I must be crazy! I just finished a serious Ironman training schedule and then had a great event at Ironman Coeur d’Alene in June. So why on earth would I just drop in to the Portland Marathon the first weekend in October? Because if one doesn’t challenge oneself, then how can you see what you are truly made of? How can you really experience what you are capable of?
The Portland Marathon is a special event to me. In 2009, it was the first really big endurance event I had ever done. It was also a freaking great time. Excellent support and entertainment and afterwards, I said that if I have the ability, I will try to do this event again and again. I came back in 2010 and ran it with my sister, Gretchen, for her first marathon finish. That was extra special, too. So after finishing my second Ironman triathlon in June, following it up with a fall marathon just fell into place.
The trouble is, however, that I didn’t do much training for this event since the Ironman. I did a few running events and triathlons and just a few training runs, but nothing over 15 miles. Uh oh. This could prove to be a big liability, especially when I reach mile 20 and above during the marathon. I shared privately with people close to me that I had serious concerns about the race. I informed them to not be alarmed if they get a call that the medical team had to provide assistance to me because I needed IV fluids or had passed out somewhere. Yes, that wasn’t a joke, it was a real concern.
My game plan for the day was to 1. Finish. 2. Not require the services of the medical crew. 3. Have fun and enjoy the moment. 4. Keep a proper pace, but also enjoy the feel of the run which means that if I felt great then I should run the pace that I want. For nutrition I had all 4 bottles in my hydration belt with my diluted G2, 4 PowerGels, 2 Flintstone’s multi-vitamins, 3 Endurolytes sodium pills and some Advil and Immodium just in case.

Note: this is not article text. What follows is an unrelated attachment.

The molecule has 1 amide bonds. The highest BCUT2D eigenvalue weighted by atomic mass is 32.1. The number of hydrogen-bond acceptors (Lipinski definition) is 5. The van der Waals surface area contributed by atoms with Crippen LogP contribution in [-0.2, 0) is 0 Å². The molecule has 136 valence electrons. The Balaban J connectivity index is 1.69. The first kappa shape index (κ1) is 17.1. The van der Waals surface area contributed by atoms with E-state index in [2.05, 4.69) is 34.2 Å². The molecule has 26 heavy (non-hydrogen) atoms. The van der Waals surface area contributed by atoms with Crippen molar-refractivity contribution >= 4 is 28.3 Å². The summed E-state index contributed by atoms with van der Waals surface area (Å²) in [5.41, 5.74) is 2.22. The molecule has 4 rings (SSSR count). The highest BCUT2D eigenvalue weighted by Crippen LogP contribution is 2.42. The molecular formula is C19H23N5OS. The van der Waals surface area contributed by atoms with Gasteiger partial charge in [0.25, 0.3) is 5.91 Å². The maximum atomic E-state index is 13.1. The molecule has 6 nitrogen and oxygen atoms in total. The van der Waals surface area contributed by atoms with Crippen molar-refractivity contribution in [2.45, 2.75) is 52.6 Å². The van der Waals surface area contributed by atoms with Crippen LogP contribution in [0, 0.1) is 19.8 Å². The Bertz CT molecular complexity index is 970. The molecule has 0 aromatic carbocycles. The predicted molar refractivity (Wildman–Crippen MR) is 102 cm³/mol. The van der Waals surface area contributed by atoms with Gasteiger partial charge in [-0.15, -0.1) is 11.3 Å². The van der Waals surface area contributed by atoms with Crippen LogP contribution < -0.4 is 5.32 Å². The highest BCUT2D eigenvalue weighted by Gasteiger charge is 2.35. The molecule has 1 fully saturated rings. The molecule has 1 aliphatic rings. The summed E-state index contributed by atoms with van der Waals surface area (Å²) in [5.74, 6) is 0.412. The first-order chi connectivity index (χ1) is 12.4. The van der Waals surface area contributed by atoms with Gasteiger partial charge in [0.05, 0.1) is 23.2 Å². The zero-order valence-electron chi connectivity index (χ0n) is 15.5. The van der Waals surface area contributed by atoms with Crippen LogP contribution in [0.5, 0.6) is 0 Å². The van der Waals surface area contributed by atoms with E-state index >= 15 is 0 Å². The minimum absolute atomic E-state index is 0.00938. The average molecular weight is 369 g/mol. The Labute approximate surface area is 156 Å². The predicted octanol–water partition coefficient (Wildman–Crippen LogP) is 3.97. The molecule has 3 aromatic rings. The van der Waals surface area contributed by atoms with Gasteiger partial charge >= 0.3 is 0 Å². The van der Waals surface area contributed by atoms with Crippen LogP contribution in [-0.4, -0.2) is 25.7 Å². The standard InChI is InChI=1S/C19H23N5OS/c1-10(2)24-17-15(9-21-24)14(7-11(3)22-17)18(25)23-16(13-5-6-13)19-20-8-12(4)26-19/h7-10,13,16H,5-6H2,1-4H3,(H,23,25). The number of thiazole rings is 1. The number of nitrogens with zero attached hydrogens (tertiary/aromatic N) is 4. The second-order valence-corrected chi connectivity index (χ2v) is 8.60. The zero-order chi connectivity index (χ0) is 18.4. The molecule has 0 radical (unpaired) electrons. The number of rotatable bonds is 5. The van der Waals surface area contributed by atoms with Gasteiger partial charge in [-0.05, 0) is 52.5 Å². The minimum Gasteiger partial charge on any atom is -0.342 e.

You know what is amazing? I don’t remember much about the first 9 miles of the event. My plan was to go really easy for the first 13. I lined up with the 4:45 pace group. I tried to keep my mind off of the distance, and just focus on my pace and the thoughts running through my head. About the time I “woke up” from this mind displacement strategy, I was looking at the Mile 9 marker. Hah!
But from can I can recall and looking at the run data, I was keeping a steady pace of about 10:30/ mile or so. There are lots of aid stations and I was taking in water at all of them. I didn’t start sucking down G2 until 1 hour into the event. I also had my first PowerGel at that time.
During the run I saw some people I knew; some folks that I have known through triathlons, other races and a few people from work. Hah, I also saw Aunt Cathy’s brother-in-law at the pirate aid station. The guy was in full pirate garb and really playing the part. It was a riot!
I also saw two different couples running dressed as a bride and groom. I talked to one of them and they said they were getting married TODAY at mile 20 of the marathon! Holy smokes. How cool is that?
This was the section where I felt the very best all day. I had just finished listening to a How Stuff Works podcast on old English clothing (yes, so obscure but that was on purpose) and my music playlist started. I had picked out some great songs to get me pumped. I even had Tchaikovsky’s 1812 Overture in there with cannons and bells. But my power song is Chris Tomlin’s ‘Our God.’ I really picked up the pace when that one came on.
My pace improved to around 10:06 or so and my half-marathon time was 2:15. I looked at my Garmin and briefly thought that if I kept it together I could possibly beat my best time at this event of 4:27.
Just after mile 16 is where we make the mile long ascent up to and across the
. It was a beautiful sunny day and the bridge
is very pretty in its own right. But
today it stood majestically over the St. Johns Bridge and pierced the
blue sky. It was a beautiful sight. Willamette